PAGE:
Hi, my name is Saima Ahmed (she/her), and I’m the new Lead in Research and Innovation at Hope & Cope.
I’m in my final year at McGill, working towards my doctorate in experimental medicine.
My research focuses on how to best support patients on oral anti-cancer therapies. I’m also passionate about digital health as well as qualitative research, and have worked on various projects in those areas. Ultimately, I’m interested in how we can provide patients and their families with the best possible cancer care experience, tailored to meet their needs.
What are oral anti-cancer therapies?
Many of the new treatments developed in the past five to ten years are administered orally. You might have heard of oral chemotherapy or targeted therapies. These are in pill form, as opposed to traditional intravenous treatments.
One of the biggest benefits of oral therapies is convenience. Instead of having to travel to the hospital, find parking, and then sit in a chair for hours to receive treatment, one can take a pill. This means it can be taken from the comfort of home or even at work as some may still work.
However, there are some challenges. Because it’s “just a pill,” some people might not take the treatment as seriously as they should. That can be risky. It’s still a potent form of treatment.
In addition, patients usually take these pills at home, alone. If symptoms or side effects come up, they’re on their own to manage them. In a hospital, a nurse checks in on you regularly, but at home, you’re left to your own devices. Many studies indicate that this can make some folks feel isolated and unsure. They lack the information and support they need to manage their treatment effectively.
What is digital health?
Digital health has always been a big interest of mine! In fact, I got involved with the Belong App at the beginning of graduate school. We first piloted Belong with the gynecologic oncology team here at the Segal Cancer Centre. We gathered feedback from patients and healthcare providers through focus groups and questionnaires. This project deepened my interest in digital health. Now we have an entire community in Belong for all our patients and their families across the CIUSSS.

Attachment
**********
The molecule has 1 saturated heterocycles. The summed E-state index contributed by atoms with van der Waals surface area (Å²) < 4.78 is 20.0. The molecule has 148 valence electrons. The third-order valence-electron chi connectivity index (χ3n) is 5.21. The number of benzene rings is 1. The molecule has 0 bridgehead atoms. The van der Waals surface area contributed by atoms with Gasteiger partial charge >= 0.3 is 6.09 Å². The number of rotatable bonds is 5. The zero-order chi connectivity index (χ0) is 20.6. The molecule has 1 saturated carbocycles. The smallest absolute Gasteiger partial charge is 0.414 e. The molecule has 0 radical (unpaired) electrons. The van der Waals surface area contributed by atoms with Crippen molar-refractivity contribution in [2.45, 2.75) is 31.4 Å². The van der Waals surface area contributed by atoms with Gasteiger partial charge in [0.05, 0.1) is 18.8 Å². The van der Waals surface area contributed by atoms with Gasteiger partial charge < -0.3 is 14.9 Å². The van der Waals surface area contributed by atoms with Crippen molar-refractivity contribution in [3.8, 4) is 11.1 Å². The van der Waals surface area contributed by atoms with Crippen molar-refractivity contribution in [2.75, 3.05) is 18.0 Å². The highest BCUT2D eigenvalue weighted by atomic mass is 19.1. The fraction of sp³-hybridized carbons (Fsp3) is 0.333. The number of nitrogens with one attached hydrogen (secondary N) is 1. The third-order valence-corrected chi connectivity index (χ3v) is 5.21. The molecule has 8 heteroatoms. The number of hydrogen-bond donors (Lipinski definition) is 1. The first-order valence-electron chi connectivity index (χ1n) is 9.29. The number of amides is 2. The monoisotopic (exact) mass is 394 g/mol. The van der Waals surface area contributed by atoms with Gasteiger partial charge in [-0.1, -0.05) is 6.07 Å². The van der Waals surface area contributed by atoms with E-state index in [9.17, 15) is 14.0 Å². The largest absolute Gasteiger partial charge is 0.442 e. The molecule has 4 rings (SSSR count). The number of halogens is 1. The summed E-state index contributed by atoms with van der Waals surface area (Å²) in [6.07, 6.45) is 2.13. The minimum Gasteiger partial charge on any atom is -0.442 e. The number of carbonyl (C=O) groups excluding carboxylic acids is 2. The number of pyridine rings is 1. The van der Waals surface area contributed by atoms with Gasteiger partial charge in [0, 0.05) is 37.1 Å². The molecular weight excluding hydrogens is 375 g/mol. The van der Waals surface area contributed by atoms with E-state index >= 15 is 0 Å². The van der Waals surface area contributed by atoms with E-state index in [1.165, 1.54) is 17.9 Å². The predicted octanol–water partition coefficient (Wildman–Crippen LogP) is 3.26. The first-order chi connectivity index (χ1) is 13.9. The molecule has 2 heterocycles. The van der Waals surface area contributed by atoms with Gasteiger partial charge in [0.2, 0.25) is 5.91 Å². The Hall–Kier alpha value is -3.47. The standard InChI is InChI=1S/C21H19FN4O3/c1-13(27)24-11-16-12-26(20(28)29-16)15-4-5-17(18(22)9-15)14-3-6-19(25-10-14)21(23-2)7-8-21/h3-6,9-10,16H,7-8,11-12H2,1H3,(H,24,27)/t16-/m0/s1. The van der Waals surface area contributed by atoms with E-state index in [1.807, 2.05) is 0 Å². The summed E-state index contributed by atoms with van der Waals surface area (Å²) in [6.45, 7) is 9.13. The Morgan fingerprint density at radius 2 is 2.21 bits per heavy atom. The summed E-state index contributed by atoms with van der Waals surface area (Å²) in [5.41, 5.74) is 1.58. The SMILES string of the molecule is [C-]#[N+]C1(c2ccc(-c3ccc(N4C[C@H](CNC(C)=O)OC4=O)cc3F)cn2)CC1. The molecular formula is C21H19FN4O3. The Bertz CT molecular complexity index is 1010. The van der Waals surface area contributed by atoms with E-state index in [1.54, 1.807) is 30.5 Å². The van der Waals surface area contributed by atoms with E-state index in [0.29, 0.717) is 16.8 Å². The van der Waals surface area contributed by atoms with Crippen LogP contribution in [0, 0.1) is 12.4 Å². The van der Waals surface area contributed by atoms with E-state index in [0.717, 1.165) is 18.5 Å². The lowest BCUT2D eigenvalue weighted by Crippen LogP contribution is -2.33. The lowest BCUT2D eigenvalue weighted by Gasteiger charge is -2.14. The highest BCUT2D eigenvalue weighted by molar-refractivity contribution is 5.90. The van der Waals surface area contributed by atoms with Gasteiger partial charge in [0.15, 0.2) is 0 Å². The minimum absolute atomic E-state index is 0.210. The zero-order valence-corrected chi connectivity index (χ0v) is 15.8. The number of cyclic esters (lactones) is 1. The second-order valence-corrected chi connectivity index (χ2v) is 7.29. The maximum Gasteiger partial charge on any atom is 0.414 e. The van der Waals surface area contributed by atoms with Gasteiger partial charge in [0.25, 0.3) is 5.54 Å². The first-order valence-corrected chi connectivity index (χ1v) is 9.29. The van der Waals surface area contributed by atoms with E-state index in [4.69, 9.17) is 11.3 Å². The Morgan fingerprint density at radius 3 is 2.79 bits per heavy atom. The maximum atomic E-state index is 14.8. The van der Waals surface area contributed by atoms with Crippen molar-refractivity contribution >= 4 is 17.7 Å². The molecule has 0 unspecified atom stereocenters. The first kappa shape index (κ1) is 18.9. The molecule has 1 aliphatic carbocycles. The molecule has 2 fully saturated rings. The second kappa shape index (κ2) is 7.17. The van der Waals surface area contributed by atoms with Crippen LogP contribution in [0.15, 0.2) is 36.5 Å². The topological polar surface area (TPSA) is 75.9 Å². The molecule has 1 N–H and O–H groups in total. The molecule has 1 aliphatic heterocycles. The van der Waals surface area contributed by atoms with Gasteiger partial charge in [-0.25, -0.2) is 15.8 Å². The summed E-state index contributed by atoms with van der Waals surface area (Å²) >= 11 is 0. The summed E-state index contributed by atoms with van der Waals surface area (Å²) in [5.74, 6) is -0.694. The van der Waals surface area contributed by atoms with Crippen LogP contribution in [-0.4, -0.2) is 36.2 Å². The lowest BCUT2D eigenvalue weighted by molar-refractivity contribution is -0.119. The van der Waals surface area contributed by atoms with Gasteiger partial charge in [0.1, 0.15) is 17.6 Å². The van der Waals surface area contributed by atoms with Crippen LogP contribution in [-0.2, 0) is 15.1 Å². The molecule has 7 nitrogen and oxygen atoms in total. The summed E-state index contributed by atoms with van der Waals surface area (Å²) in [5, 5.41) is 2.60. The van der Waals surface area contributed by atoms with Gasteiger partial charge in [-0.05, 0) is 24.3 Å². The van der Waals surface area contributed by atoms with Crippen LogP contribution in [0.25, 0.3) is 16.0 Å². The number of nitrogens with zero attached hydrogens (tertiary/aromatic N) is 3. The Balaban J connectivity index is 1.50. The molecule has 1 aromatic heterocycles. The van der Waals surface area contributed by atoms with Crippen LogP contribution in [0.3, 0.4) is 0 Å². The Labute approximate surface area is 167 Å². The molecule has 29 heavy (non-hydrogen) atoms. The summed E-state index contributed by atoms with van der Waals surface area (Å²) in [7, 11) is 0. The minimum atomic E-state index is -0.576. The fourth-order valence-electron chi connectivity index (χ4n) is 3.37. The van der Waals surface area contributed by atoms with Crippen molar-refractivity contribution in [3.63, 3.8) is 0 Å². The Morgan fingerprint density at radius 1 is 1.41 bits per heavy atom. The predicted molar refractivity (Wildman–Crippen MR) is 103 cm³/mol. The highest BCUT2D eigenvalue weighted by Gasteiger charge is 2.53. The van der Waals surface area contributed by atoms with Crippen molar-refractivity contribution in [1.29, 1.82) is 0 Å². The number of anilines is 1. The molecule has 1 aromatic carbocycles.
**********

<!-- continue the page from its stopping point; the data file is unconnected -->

These days, everyone, not just the younger generation but also older adults, is connected and tech savvy. Yet, sometimes it feels like there’s a gap between the healthcare system’s technology and what people are actually using in their daily lives. Some parts of the healthcare system still rely on faxes, which feels outdated.
The Belong app empowers patients. They can chat with others who are going through similar experiences, either globally or within our own cancer centre. We also provide information from reliable sources like the hospital, cancer agencies, and non-profits. This is crucial because let’s face it—many folks turn to Google the moment they have a health concern. And while healthcare providers know this, it can be difficult to address the mix of good and bad information out there.
Why I chose Hope & Cope
Hope & Cope has a special place in my heart. Over the years, I’ve had the privilege of getting to know many people who are part of this wonderful community. Now I can proudly say I’m an official member of the Hope & Cope family. Suzanne (the Board Chair) even joked that I’ve always been a part, and now it’s just official.
The work that Hope & Cope does is essential. They’re an integral part of the hospital and the community, where they offer services that make a real difference. It’s truly an honor to be part of such a remarkable organization.
As Lead in Research and Innovation, I’m really excited about this new phase we’re entering. Suzanne has dubbed it “Hope & Cope 2.0.” The idea is to continue doing the incredible work we’ve been doing, but also to elevate it with a strong research component.
We want everything we offer to be evidence-based and rooted in research and innovation. So, in addition to the specific projects I’m currently involved in, my hope is to integrate research and innovation into every aspect of what Hope & Cope does.